Make sure to check the discs which the nozzle touches during the probing (bed leveling process).
thanks both for replying, and yes i clean the discs too, and no i dont use pla, pla for some reason jams in my lulzbot mini, so i only use abs, since i bought it, ive only use pla like 3 or 4 times.
Yeah, PLA is a nightmare.
One other thing you could try if you don’t want to change firmware, is to lick your finger and put down a fine layer of spit on each washer just prior to probing. That definitely helps. You’ll want to be just ahead of the nozzle because at 110C for the bed, the washers will dry fast.
The only other non-firmware fix is obsessive compulsive cleaning procedures but honestly, I’d suggest the alternate firmware as being the safer alternative. Months before I tried the firmware, I tried cleaning like mad using bronze wool and the wire brush that comes with machine. Be aware that if you use metal cleaning tools on the nozzle while it is on, you can fry an endstop controller by making a short between the thermistor and the heating block. Then you have to replace the controller board. That quest for a really clean nozzle is how I ended up zapping my board. Now I heat up, turn off, unplug and then clean if I want to get really thorough, except with the alternate firmware I referenced, I’ve mostly stopped cleaning at all.
wait what? haha are you serious about the saliva on the discs? and thanks for the advice
Loosen and relighted the screw on that corner several times.
It might be electrically “dirty”.
Totally. If there is insulating goo unevenly distributed over the nozzle, a thin film of conductive liquid helps the connection form. Before switching firmware, I would use this method to ensure a solid electrical connection.
ill try both suggestions, loosing the screws on that corner and puting saliva aswell, thanks (sorry for bad english)
I’ve made a video of the bed leveling process jrhubott’s firmware does and the first layer, with pics of the final piece at the end. The printer is started from a fully cold state (nozzle reading 7-8 C, bed reading 6 C), the nozzle is covered with carbonized PETG, the bed has visible particles on it and has bubbled substantially, the right front washer even has a speck of plastic on it. Despite all these factors against a successful leveling, it works great (and I didn’t even lick the washers ).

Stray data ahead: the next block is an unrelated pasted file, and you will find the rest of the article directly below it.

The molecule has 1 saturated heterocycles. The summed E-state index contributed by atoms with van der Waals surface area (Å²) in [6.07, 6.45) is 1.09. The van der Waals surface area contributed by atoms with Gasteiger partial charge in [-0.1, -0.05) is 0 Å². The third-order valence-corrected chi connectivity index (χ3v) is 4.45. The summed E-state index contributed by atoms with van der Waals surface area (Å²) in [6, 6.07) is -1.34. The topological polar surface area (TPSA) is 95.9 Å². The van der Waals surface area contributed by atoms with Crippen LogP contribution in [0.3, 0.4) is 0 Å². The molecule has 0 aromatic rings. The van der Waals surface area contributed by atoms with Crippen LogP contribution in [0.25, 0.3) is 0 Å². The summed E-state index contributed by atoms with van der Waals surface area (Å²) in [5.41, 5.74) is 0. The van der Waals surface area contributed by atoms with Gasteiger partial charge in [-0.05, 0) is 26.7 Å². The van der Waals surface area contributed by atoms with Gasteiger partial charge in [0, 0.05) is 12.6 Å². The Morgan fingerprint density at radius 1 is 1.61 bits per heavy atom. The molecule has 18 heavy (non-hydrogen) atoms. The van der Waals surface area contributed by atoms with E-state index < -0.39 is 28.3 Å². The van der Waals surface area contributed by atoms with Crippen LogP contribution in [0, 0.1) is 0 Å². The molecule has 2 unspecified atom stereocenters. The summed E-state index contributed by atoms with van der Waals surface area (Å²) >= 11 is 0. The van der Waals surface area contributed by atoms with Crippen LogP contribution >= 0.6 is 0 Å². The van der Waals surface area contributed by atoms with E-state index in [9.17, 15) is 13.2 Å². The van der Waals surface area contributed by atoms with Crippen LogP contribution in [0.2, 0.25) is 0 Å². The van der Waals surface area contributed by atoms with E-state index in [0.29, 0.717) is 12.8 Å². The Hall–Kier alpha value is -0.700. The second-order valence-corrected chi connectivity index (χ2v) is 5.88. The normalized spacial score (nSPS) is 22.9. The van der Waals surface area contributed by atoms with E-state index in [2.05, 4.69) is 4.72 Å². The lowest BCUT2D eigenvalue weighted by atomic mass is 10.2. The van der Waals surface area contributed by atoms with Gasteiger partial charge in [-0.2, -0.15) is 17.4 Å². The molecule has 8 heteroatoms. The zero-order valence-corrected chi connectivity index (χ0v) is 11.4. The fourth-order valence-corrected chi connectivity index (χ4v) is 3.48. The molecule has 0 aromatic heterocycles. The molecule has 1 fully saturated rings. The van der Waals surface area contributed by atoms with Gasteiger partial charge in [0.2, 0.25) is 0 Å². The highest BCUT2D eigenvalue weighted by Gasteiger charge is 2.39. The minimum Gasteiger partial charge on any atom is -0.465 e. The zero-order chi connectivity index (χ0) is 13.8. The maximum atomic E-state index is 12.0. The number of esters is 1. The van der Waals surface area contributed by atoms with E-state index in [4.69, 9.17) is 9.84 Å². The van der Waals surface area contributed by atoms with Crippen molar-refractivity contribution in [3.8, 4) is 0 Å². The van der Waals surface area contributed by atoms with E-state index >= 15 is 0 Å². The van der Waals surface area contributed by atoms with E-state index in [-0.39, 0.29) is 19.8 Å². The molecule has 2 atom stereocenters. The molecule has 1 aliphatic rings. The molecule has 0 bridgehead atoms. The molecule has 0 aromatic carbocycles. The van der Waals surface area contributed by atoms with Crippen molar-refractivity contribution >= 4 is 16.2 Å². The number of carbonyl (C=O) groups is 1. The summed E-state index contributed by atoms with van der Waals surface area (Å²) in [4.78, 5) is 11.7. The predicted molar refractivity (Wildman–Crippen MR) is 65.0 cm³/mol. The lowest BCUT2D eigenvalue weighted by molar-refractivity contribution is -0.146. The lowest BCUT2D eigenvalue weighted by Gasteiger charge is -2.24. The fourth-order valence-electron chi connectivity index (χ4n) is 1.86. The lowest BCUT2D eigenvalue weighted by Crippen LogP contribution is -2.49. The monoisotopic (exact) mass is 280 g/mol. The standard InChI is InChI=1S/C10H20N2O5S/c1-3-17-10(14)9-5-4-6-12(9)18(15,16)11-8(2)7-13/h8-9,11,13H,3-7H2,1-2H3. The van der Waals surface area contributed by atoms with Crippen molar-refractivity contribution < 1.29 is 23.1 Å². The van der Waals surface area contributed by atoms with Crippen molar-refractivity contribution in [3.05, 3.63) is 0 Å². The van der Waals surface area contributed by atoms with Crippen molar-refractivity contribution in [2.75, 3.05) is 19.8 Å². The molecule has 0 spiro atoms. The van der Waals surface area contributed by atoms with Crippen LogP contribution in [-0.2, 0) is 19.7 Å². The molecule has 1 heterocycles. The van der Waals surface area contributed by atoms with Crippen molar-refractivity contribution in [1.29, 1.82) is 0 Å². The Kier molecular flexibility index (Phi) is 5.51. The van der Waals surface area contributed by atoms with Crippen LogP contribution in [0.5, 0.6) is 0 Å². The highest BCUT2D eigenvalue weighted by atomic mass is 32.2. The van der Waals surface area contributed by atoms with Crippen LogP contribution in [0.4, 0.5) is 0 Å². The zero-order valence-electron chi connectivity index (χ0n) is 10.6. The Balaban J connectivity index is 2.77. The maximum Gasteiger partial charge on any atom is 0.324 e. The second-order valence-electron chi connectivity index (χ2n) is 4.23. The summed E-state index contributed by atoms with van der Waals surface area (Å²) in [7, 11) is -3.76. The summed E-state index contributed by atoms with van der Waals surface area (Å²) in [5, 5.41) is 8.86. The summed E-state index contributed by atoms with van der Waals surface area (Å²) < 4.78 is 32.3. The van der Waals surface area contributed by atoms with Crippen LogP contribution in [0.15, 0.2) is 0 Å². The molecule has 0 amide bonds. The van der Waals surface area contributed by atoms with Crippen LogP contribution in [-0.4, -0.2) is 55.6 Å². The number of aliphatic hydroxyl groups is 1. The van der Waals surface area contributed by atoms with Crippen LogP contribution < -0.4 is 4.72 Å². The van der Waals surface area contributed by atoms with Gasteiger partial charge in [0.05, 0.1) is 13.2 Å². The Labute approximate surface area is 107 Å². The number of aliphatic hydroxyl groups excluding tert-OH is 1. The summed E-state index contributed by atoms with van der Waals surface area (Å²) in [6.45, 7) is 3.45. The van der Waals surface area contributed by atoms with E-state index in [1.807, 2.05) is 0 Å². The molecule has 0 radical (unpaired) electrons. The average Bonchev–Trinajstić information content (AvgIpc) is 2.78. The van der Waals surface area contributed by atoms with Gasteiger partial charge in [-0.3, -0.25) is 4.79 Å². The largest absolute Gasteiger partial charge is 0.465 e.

Aside from taking measurements in a different order, what does the firmware change that improves the success rate of bed probing?
My understanding is that it uses previous results as a limit.
I’ve been using this since some time prior to January 19th and in that time, I’ve not had a single probe failure and the pieces I print look the same as they do with the stock firmware. This is why I’m so gung-ho on this firmware – it really works.
So, if you manually press the corner down from its normal position, with your finger, during probing, will the nozzle continue moving downward until it finds the corner or, does it just stop at the old value it had stored? In other words, how does it handle a deviation from previous results? For example, if you changed the nozzle and it is a little longer / shorter the previous one.
I would expect it to follow the depressed washer up to a certain limit. I wish I could find the thread but I feel like I recall reading that it stops it at 3mm beyond previous results.
Anyway, I’m doing this experiment now and I’ll update this post with a video link when done.
Here are the results. Note, that I haven’t printed anything since yesterday’s video, the printer was again totally cold and not cleaned in any way prior to beginning. I printed 2.5 layers, each layer at 0.25 mm. Caliper result on the 3 layer section is: 0.72mm; on the two layer section: 0.49mm. You can see my bed is totally bubbled so that is going to inject some error. I also have the Z offset lowered by -0.014 in the machine settings. Printing with eSun PETG, measured diameter at 97% flow rate.
video link: https://vid.me/WFIa (seems to follow the washer when manually depressed)
I’ll have to dig around as well. It sounds like a good safety measure.